First, one would say 'seven' stands for the Seven Sacraments and others would say its meaning goes with the Seven Gifts of the Holy Ghost. For others 'seven' means the Seven Hills of Rome and for another family its meaningcomes from the days it took Mary and Joseph to travel to Bethlehem.

No matter which reason or theory you believe in, the 'Eve of Seven Fishes' was a meatless meal along the lines of meatless Fridays in accordance with the Roman Catholic beliefs for a Virgil [sic] of abstinence of show your faith in God and his teachings.

[Another lovely eggcorn: "a Virgil of abstinence" — perhaps to be followed on New Year's Eve by a wild clergy of indulgence? ]

Searching in Italian turned up some other theories, for example the Christian-fish-acronym hypothesis:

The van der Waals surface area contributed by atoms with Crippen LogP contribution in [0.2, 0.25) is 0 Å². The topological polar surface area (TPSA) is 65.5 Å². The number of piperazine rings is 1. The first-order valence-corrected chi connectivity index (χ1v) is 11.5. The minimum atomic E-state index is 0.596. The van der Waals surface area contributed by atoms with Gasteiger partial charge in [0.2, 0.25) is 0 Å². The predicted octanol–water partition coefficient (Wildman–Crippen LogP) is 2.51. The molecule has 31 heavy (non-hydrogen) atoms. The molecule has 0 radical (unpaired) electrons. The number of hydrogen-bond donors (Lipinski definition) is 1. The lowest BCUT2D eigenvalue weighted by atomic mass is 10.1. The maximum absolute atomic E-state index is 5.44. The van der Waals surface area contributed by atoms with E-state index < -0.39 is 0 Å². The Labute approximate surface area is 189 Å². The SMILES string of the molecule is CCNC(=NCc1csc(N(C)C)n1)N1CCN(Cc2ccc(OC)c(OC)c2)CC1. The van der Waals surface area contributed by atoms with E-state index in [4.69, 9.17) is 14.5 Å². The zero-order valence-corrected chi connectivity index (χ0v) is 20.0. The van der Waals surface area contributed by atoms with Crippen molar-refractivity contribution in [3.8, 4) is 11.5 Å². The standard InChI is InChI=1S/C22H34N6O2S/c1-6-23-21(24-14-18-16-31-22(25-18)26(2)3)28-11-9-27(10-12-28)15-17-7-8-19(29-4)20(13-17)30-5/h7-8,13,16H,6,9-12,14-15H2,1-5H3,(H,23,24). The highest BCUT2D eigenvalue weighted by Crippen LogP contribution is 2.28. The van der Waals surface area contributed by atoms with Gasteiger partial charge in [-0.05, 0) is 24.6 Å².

È un vero "must" tra gli Italo-Americani negli USA, e di certo le sue origini sono da ricercarsi nella tradizione tipica di molte regioni italiane di consumare una cena di magro la sera della Vigilia, portata con sé dai primi emigranti in cerca di fortuna.

Il pesce veniva celebrato come simbolo di fertilità sin dai tempi degli antichi romani e fu usato come simbolo dai primi cristiani per riconoscersi vicendevolmente durante la persecuzione perpetrata dai Romani nel loro confronti.

Questo perchè le lettere della parola pesce in greco antico, "ichthys" formavano le iniziali di "Iesous Christos Theou Yios Soter", ovvero "Gesù Cristo Figlio di Dio Salvatore".

Il significato di cibarsene e però oggi pi collegato al sacrificio di non mangiare carne, facendo penitenza la sera del 24 in attesa della nascità' di Gesù il giorno dopo.

I even found some references in works of fiction, starting with Ron Liebman's "Death by Rodrigo"